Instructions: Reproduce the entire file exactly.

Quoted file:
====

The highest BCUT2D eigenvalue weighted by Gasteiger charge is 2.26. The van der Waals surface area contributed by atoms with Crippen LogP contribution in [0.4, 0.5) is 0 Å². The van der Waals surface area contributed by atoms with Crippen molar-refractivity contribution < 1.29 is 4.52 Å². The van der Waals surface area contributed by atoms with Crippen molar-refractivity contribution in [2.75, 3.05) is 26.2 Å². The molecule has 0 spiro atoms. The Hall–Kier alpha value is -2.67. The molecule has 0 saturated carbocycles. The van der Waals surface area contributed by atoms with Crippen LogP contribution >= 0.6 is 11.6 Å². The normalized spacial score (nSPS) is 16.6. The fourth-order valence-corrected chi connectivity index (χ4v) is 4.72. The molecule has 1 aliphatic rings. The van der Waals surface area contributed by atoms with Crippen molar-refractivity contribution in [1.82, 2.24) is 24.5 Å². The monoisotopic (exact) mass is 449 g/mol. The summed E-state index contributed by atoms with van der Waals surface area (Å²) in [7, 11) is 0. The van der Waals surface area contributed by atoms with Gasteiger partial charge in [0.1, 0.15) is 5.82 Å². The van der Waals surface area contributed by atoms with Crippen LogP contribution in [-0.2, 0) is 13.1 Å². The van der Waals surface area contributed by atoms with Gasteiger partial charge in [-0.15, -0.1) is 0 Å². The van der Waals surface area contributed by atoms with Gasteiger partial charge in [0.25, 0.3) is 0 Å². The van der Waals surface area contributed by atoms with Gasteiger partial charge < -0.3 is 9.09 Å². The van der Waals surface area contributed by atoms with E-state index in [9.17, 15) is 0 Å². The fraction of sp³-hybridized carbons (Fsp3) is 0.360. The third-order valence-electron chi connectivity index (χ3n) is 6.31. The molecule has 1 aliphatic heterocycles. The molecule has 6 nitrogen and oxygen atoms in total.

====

The highest BCUT2D eigenvalue weighted by Gasteiger charge is 2.26. The van der Waals surface area contributed by atoms with Crippen LogP contribution in [0.4, 0.5) is 0 Å². The van der Waals surface area contributed by atoms with Crippen molar-refractivity contribution < 1.29 is 4.52 Å². The van der Waals surface area contributed by atoms with Crippen molar-refractivity contribution in [2.75, 3.05) is 26.2 Å². The molecule has 0 spiro atoms. The Hall–Kier alpha value is -2.67. The molecule has 0 saturated carbocycles. The van der Waals surface area contributed by atoms with Crippen LogP contribution >= 0.6 is 11.6 Å². The normalized spacial score (nSPS) is 16.6. The fourth-order valence-corrected chi connectivity index (χ4v) is 4.72. The molecule has 1 aliphatic rings. The van der Waals surface area contributed by atoms with Crippen molar-refractivity contribution in [1.82, 2.24) is 24.5 Å². The monoisotopic (exact) mass is 449 g/mol. The summed E-state index contributed by atoms with van der Waals surface area (Å²) in [7, 11) is 0. The van der Waals surface area contributed by atoms with Gasteiger partial charge in [0.1, 0.15) is 5.82 Å². The van der Waals surface area contributed by atoms with Crippen LogP contribution in [-0.2, 0) is 13.1 Å². The van der Waals surface area contributed by atoms with Gasteiger partial charge in [-0.15, -0.1) is 0 Å². The van der Waals surface area contributed by atoms with Gasteiger partial charge in [0.25, 0.3) is 0 Å². The van der Waals surface area contributed by atoms with Gasteiger partial charge < -0.3 is 9.09 Å². The van der Waals surface area contributed by atoms with E-state index in [9.17, 15) is 0 Å². The fraction of sp³-hybridized carbons (Fsp3) is 0.360. The third-order valence-electron chi connectivity index (χ3n) is 6.31. The molecule has 1 aliphatic heterocycles. The molecule has 6 nitrogen and oxygen atoms in total.